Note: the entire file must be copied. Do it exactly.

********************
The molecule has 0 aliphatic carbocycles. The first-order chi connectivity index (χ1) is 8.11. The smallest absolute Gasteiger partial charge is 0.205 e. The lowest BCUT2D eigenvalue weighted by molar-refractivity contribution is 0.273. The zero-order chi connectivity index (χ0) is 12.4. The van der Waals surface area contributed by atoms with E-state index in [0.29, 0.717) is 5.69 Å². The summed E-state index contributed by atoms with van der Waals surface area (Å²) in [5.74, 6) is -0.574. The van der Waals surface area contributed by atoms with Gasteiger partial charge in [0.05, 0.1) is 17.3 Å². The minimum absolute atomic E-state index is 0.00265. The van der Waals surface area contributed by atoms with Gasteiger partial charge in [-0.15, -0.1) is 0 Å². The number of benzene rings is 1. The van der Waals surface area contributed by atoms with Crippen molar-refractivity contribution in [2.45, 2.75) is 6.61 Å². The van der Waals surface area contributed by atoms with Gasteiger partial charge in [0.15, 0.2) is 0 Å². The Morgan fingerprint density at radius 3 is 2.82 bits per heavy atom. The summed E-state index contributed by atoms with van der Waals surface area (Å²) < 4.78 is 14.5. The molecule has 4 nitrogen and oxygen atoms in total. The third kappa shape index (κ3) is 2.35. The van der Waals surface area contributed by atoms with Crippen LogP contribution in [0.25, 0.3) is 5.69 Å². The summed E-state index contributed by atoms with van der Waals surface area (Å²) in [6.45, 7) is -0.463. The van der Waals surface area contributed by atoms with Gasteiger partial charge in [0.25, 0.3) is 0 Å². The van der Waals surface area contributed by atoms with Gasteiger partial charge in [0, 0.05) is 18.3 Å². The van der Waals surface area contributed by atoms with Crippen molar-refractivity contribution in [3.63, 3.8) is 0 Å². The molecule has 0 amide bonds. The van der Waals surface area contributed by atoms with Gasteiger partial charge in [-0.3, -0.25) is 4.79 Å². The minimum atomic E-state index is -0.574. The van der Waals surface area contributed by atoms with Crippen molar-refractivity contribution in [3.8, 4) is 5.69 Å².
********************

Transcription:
The molecule has 0 aliphatic carbocycles. The first-order chi connectivity index (χ1) is 8.11. The smallest absolute Gasteiger partial charge is 0.205 e. The lowest BCUT2D eigenvalue weighted by molar-refractivity contribution is 0.273. The zero-order chi connectivity index (χ0) is 12.4. The van der Waals surface area contributed by atoms with E-state index in [0.29, 0.717) is 5.69 Å². The summed E-state index contributed by atoms with van der Waals surface area (Å²) in [5.74, 6) is -0.574. The van der Waals surface area contributed by atoms with Gasteiger partial charge in [0.05, 0.1) is 17.3 Å². The minimum absolute atomic E-state index is 0.00265. The van der Waals surface area contributed by atoms with Gasteiger partial charge in [-0.15, -0.1) is 0 Å². The number of benzene rings is 1. The van der Waals surface area contributed by atoms with Crippen molar-refractivity contribution in [2.45, 2.75) is 6.61 Å². The van der Waals surface area contributed by atoms with Gasteiger partial charge in [0.15, 0.2) is 0 Å². The Morgan fingerprint density at radius 3 is 2.82 bits per heavy atom. The summed E-state index contributed by atoms with van der Waals surface area (Å²) < 4.78 is 14.5. The molecule has 4 nitrogen and oxygen atoms in total. The third kappa shape index (κ3) is 2.35. The van der Waals surface area contributed by atoms with Crippen LogP contribution in [0.25, 0.3) is 5.69 Å². The summed E-state index contributed by atoms with van der Waals surface area (Å²) in [6.45, 7) is -0.463. The van der Waals surface area contributed by atoms with Gasteiger partial charge in [0.25, 0.3) is 0 Å². The van der Waals surface area contributed by atoms with Gasteiger partial charge in [0, 0.05) is 18.3 Å². The van der Waals surface area contributed by atoms with Crippen molar-refractivity contribution in [3.63, 3.8) is 0 Å². The molecule has 0 amide bonds. The van der Waals surface area contributed by atoms with Gasteiger partial charge in [-0.3, -0.25) is 4.79 Å². The minimum atomic E-state index is -0.574. The van der Waals surface area contributed by atoms with Crippen molar-refractivity contribution in [3.8, 4) is 5.69 Å².